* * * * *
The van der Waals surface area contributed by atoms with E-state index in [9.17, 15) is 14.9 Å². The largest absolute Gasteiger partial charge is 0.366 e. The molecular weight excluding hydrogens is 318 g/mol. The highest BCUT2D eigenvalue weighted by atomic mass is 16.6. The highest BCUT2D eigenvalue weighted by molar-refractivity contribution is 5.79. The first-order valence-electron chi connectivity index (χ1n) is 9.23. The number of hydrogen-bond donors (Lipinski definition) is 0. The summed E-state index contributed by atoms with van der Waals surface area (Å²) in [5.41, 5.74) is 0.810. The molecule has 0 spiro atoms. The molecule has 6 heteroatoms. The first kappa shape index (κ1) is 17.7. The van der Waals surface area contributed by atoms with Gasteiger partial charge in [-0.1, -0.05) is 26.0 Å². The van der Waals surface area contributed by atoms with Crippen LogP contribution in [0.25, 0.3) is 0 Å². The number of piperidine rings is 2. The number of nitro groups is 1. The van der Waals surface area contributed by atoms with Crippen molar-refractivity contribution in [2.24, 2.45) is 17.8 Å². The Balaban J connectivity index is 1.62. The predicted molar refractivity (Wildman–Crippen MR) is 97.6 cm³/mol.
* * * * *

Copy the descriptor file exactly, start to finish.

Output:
The van der Waals surface area contributed by atoms with E-state index in [9.17, 15) is 14.9 Å². The largest absolute Gasteiger partial charge is 0.366 e. The molecular weight excluding hydrogens is 318 g/mol. The highest BCUT2D eigenvalue weighted by atomic mass is 16.6. The highest BCUT2D eigenvalue weighted by molar-refractivity contribution is 5.79. The first-order valence-electron chi connectivity index (χ1n) is 9.23. The number of hydrogen-bond donors (Lipinski definition) is 0. The summed E-state index contributed by atoms with van der Waals surface area (Å²) in [5.41, 5.74) is 0.810. The molecule has 0 spiro atoms. The molecule has 6 heteroatoms. The first kappa shape index (κ1) is 17.7. The van der Waals surface area contributed by atoms with Gasteiger partial charge in [-0.1, -0.05) is 26.0 Å². The van der Waals surface area contributed by atoms with Crippen LogP contribution in [0.25, 0.3) is 0 Å². The number of piperidine rings is 2. The number of nitro groups is 1. The van der Waals surface area contributed by atoms with Crippen molar-refractivity contribution in [2.24, 2.45) is 17.8 Å². The Balaban J connectivity index is 1.62. The predicted molar refractivity (Wildman–Crippen MR) is 97.6 cm³/mol.